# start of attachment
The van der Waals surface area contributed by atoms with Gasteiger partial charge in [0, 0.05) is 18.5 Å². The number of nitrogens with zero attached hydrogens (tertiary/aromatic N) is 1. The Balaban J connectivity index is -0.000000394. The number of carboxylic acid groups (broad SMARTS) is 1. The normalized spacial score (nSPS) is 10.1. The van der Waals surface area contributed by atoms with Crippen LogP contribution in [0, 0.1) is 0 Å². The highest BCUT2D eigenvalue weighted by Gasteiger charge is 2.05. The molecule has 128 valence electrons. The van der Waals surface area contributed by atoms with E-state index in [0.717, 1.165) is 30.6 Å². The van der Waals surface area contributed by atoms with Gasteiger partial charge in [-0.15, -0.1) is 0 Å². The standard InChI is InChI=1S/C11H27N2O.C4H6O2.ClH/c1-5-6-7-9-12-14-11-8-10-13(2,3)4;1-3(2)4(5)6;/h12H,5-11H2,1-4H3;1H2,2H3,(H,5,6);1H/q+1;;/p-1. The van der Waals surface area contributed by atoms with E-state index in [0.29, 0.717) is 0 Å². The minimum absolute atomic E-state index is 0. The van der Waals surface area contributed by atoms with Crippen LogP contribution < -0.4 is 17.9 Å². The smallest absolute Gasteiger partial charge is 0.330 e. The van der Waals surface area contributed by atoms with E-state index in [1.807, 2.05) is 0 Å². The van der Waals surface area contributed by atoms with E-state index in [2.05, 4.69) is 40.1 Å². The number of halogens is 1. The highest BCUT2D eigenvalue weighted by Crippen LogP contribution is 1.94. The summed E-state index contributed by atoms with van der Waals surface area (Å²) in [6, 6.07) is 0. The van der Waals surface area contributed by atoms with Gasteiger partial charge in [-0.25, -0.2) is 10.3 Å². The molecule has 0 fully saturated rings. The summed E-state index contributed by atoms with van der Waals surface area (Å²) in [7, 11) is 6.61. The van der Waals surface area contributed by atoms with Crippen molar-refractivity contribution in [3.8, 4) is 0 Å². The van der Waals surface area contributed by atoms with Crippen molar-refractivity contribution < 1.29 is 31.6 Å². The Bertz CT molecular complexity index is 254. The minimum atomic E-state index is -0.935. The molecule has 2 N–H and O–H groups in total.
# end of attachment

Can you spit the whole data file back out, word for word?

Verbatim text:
The van der Waals surface area contributed by atoms with Gasteiger partial charge in [0, 0.05) is 18.5 Å². The number of nitrogens with zero attached hydrogens (tertiary/aromatic N) is 1. The Balaban J connectivity index is -0.000000394. The number of carboxylic acid groups (broad SMARTS) is 1. The normalized spacial score (nSPS) is 10.1. The van der Waals surface area contributed by atoms with Crippen LogP contribution in [0, 0.1) is 0 Å². The highest BCUT2D eigenvalue weighted by Gasteiger charge is 2.05. The molecule has 128 valence electrons. The van der Waals surface area contributed by atoms with E-state index in [0.717, 1.165) is 30.6 Å². The van der Waals surface area contributed by atoms with Gasteiger partial charge in [-0.15, -0.1) is 0 Å². The standard InChI is InChI=1S/C11H27N2O.C4H6O2.ClH/c1-5-6-7-9-12-14-11-8-10-13(2,3)4;1-3(2)4(5)6;/h12H,5-11H2,1-4H3;1H2,2H3,(H,5,6);1H/q+1;;/p-1. The van der Waals surface area contributed by atoms with E-state index in [0.29, 0.717) is 0 Å². The minimum absolute atomic E-state index is 0. The van der Waals surface area contributed by atoms with Crippen LogP contribution < -0.4 is 17.9 Å². The smallest absolute Gasteiger partial charge is 0.330 e. The van der Waals surface area contributed by atoms with E-state index in [1.807, 2.05) is 0 Å². The van der Waals surface area contributed by atoms with E-state index in [2.05, 4.69) is 40.1 Å². The number of halogens is 1. The highest BCUT2D eigenvalue weighted by Crippen LogP contribution is 1.94. The summed E-state index contributed by atoms with van der Waals surface area (Å²) in [6, 6.07) is 0. The van der Waals surface area contributed by atoms with Gasteiger partial charge in [-0.25, -0.2) is 10.3 Å². The molecule has 0 fully saturated rings. The summed E-state index contributed by atoms with van der Waals surface area (Å²) in [7, 11) is 6.61. The van der Waals surface area contributed by atoms with Crippen molar-refractivity contribution in [3.8, 4) is 0 Å². The van der Waals surface area contributed by atoms with Crippen molar-refractivity contribution < 1.29 is 31.6 Å². The Bertz CT molecular complexity index is 254. The minimum atomic E-state index is -0.935. The molecule has 2 N–H and O–H groups in total.